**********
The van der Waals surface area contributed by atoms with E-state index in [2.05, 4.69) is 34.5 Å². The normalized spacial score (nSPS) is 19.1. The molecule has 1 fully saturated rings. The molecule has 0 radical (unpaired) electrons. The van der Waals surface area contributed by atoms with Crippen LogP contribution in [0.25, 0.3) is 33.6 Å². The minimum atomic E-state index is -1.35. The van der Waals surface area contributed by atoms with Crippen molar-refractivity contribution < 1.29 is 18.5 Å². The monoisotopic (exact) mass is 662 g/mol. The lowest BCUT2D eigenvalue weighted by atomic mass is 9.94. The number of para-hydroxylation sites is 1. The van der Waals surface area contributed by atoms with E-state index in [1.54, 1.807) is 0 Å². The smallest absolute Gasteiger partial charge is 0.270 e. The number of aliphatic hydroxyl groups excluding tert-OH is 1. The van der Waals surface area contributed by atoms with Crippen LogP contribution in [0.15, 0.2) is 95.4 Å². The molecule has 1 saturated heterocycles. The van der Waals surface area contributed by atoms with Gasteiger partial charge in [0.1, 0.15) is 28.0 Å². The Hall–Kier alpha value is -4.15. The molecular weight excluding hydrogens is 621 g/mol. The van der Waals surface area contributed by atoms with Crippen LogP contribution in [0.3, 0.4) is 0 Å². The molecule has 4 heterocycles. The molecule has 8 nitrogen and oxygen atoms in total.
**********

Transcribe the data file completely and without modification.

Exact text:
The van der Waals surface area contributed by atoms with E-state index in [2.05, 4.69) is 34.5 Å². The normalized spacial score (nSPS) is 19.1. The molecule has 1 fully saturated rings. The molecule has 0 radical (unpaired) electrons. The van der Waals surface area contributed by atoms with Crippen LogP contribution in [0.25, 0.3) is 33.6 Å². The minimum atomic E-state index is -1.35. The van der Waals surface area contributed by atoms with Crippen molar-refractivity contribution < 1.29 is 18.5 Å². The monoisotopic (exact) mass is 662 g/mol. The lowest BCUT2D eigenvalue weighted by atomic mass is 9.94. The number of para-hydroxylation sites is 1. The van der Waals surface area contributed by atoms with E-state index in [1.54, 1.807) is 0 Å². The smallest absolute Gasteiger partial charge is 0.270 e. The number of aliphatic hydroxyl groups excluding tert-OH is 1. The van der Waals surface area contributed by atoms with Crippen LogP contribution in [0.15, 0.2) is 95.4 Å². The molecule has 1 saturated heterocycles. The van der Waals surface area contributed by atoms with Gasteiger partial charge in [0.1, 0.15) is 28.0 Å². The Hall–Kier alpha value is -4.15. The molecular weight excluding hydrogens is 621 g/mol. The van der Waals surface area contributed by atoms with Crippen LogP contribution in [0.3, 0.4) is 0 Å². The molecule has 4 heterocycles. The molecule has 8 nitrogen and oxygen atoms in total.